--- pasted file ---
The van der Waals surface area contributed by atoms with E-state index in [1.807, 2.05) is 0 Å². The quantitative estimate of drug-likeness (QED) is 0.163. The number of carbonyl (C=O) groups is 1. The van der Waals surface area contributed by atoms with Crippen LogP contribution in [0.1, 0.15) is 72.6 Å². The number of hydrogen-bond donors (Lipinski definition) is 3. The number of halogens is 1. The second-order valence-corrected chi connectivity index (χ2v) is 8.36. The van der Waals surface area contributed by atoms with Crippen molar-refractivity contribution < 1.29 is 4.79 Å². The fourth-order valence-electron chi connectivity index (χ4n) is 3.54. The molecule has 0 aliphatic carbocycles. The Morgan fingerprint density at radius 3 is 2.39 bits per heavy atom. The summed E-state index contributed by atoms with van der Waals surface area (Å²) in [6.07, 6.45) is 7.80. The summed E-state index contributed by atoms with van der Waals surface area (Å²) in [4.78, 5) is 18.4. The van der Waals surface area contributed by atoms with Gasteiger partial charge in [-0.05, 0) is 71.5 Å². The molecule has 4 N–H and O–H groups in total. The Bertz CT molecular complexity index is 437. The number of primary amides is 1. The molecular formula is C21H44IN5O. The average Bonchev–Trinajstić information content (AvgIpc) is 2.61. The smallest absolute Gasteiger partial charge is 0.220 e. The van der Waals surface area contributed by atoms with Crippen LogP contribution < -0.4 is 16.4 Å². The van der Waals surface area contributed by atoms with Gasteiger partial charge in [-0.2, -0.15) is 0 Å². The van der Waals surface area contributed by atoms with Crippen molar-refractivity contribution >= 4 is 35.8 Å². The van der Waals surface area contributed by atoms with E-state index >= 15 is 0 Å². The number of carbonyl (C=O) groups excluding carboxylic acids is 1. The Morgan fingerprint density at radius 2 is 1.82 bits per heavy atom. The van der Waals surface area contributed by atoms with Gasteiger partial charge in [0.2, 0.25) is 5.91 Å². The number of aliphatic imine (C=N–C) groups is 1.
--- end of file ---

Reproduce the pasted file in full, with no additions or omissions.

The van der Waals surface area contributed by atoms with E-state index in [1.807, 2.05) is 0 Å². The quantitative estimate of drug-likeness (QED) is 0.163. The number of carbonyl (C=O) groups is 1. The van der Waals surface area contributed by atoms with Crippen LogP contribution in [0.1, 0.15) is 72.6 Å². The number of hydrogen-bond donors (Lipinski definition) is 3. The number of halogens is 1. The second-order valence-corrected chi connectivity index (χ2v) is 8.36. The van der Waals surface area contributed by atoms with Crippen molar-refractivity contribution < 1.29 is 4.79 Å². The fourth-order valence-electron chi connectivity index (χ4n) is 3.54. The molecule has 0 aliphatic carbocycles. The Morgan fingerprint density at radius 3 is 2.39 bits per heavy atom. The summed E-state index contributed by atoms with van der Waals surface area (Å²) in [6.07, 6.45) is 7.80. The summed E-state index contributed by atoms with van der Waals surface area (Å²) in [4.78, 5) is 18.4. The van der Waals surface area contributed by atoms with Gasteiger partial charge in [-0.05, 0) is 71.5 Å². The molecule has 4 N–H and O–H groups in total. The Bertz CT molecular complexity index is 437. The number of primary amides is 1. The molecular formula is C21H44IN5O. The average Bonchev–Trinajstić information content (AvgIpc) is 2.61. The smallest absolute Gasteiger partial charge is 0.220 e. The van der Waals surface area contributed by atoms with Crippen LogP contribution < -0.4 is 16.4 Å². The van der Waals surface area contributed by atoms with Gasteiger partial charge in [-0.2, -0.15) is 0 Å². The van der Waals surface area contributed by atoms with Crippen molar-refractivity contribution >= 4 is 35.8 Å². The van der Waals surface area contributed by atoms with E-state index >= 15 is 0 Å². The number of carbonyl (C=O) groups excluding carboxylic acids is 1. The Morgan fingerprint density at radius 2 is 1.82 bits per heavy atom. The van der Waals surface area contributed by atoms with Gasteiger partial charge in [0.2, 0.25) is 5.91 Å². The number of aliphatic imine (C=N–C) groups is 1.